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I’m hoping that the conference I participated in last Thursday at the Henry George Birthplace in Philadelphia is available in webcast form soon. The breadth and novelty of many of the ideas unveiled and batted about at the session would have, I think, pleased George himself – a late 19th century analyst who is one of the great figures in American political economy, and who has much to teach us about our leading economic problems today.

Less edifying, however, was the discussion about where the economy actually does stand today. That’s worth exploring because, at least in my view, much of the handwringing that seemed to be the majority view in the room stems from serious misconceptions that paradoxically have been major obstacles to urgently needed reform, not spurs.

The issue was joined when talk turned to the question of why even the best ideas advanced in recent years for curing what ails the American economy have made so little headway. According to many of the participants and most of the small but articulate audience we attracted, the answer is obvious: powerful, moneyed interests control American politics and policy, and they’re determined to preserve a status quo working beautifully for them. Yours truly disagreed.

Not because I believe the economy is healthy and improving. Far from it. And not because I doubt the political power wielded by the wealthy. What I did object to was the claim that the nation’s oligarchs are blocking demands for change that are being voiced loudly by that huge majority of the public that’s been driven to the edge of desperation. In fact, I stated, the overwhelming share of the public is reasonably happy with their current circumstances, and displays no interest whatever in overturning the established order, or even in major overhaul, because this level of content is entirely understandable.

After all, the vast majority of Americans who are in the market for work are gainfully employed, their inflation-adjusted wages and broader earnings keep staying ahead of many living costs, and an even greater majority of the populace is consuming goods and services at historically respectable levels. They’re obviously not ecstatic about the state of the nation, but every major survey we have shows that their levels of confidence in the economy and in their own prospects are reasonably strong. And I’ve seen no evidence of historically strong support for the kinds of redistributionist policies clearly favored by our most of the Philadelphia attendees. Indeed, evidence has emerged that exactly the opposite is true – especially among black Americans.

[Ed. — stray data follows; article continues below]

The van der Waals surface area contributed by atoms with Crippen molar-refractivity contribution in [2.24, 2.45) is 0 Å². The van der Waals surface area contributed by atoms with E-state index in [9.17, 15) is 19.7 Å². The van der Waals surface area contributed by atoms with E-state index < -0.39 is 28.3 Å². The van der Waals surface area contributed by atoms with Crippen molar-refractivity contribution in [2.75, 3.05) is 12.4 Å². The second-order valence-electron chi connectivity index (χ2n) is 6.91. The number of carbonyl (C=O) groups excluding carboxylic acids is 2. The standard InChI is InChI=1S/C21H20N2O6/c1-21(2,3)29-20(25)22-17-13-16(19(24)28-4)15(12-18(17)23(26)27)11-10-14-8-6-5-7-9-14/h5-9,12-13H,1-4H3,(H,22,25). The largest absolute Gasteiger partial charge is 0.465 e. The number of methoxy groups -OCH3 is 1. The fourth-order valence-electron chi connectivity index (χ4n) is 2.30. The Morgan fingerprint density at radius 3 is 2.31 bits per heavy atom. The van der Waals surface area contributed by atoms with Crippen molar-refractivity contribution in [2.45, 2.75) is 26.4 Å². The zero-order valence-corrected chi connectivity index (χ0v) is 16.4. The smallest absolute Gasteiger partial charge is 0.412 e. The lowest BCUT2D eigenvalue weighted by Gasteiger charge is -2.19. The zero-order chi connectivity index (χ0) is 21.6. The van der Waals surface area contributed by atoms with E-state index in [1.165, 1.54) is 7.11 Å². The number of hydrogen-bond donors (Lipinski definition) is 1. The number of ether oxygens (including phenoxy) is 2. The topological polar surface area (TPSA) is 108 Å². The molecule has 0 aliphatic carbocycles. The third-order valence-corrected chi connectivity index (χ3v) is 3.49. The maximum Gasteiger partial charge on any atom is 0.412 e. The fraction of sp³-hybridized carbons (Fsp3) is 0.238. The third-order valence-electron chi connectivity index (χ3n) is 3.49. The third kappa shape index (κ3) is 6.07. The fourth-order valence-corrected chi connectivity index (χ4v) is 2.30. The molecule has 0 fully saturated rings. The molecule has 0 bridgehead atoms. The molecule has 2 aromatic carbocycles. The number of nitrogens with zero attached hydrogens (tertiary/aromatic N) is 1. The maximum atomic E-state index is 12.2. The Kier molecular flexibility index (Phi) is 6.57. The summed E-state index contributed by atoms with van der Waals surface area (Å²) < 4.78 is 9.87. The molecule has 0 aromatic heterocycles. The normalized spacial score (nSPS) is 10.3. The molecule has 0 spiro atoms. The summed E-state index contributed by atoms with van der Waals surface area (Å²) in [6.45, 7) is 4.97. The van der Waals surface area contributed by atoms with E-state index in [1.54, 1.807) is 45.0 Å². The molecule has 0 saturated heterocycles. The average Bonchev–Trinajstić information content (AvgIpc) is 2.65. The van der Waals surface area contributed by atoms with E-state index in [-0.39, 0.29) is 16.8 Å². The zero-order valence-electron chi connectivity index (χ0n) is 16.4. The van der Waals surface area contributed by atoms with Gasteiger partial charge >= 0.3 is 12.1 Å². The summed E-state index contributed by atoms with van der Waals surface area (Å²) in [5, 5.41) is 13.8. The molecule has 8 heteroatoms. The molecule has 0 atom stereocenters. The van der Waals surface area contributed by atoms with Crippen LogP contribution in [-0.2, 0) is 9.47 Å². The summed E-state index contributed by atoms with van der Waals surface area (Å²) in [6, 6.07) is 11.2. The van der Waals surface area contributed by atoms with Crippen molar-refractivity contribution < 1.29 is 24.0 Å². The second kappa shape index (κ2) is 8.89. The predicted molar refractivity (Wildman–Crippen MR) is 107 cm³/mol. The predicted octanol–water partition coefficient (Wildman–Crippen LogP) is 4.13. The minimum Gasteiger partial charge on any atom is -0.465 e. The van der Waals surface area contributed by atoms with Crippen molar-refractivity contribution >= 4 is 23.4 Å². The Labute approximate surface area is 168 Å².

Whatever anger the public in general is showing – as evidenced by support for “outsider” presidential candidates like Donald Trump and even for Vermont Democratic Senator Bernie Sanders – seems motivated largely by disgust with endless and ineffectual bickering, posturing, and double-talking in Washington and other levels of government that’s preventing institutions and networks they depend on in their daily lives (like schools and transportation infrastructure) from working acceptably – even as taxes seem to keep rising.

Unquestionably, many specific villains are targets of varying and fluctuating degrees of public ire – Wall Street, Big Business in general, and the broader “one percent,” government unions and bureaucrats, illegal immigrants. But none of this anger ever seems to coalesce into powerful and persistent calls to punish comprehensively or tightly shackle (or deport en masse) any of the culprits. If there’s anything close to a consensus response, it’s for better value for taxes paid, for less flagrant gaming of the political system by selfish interests, for more equitable enforcement of existing laws and regulations, for stronger incentives for economically productive and socially constructive behavior, and for less encouragement, deliberate or not, of their pathological evil twins.

None of these public attitudes, though, refutes the notion that the American economy is in deep trouble. But they are sending a powerful message that all reformers urgently need to hear and internalize thoroughly: These woes are anything but obvious in the sense of that “one-third of a nation ill-housed, ill-clad, ill-nourished” scale so movingly described by former President Franklin D. Roosevelt in his second inaugural address, during the worst economic catastrophe ever experienced by Americans. Instead, they’re insidious, churning deep beneath a surface kept tranquil by massive entitlement and other welfare state spending, as well as by the greatest flood of cheap credit unleashed in human history.

As a result, the main political barriers to reform are much more powerful than the policies and practices aimed expressly at protecting plutocrat privileges. They’re the measures that seek to calm those economic waters that can be seen, and to project an image of muddling through even as the currents of genuine wealth-creation continue weakening.

Reform forces can’t be legitimately blamed for feeling intense frustration at how well these can-kicking approaches have worked, and at how fiendishly they complicate the task of justifying wholly new economic strategies. But they also can’t keep crying wolf despite all the contrary evidence instead of pressing the more sophisticated case for an economic course correction that circumstances do justify. That’s a formula for squandering precious credibility – and for getting mired in illusions of their own.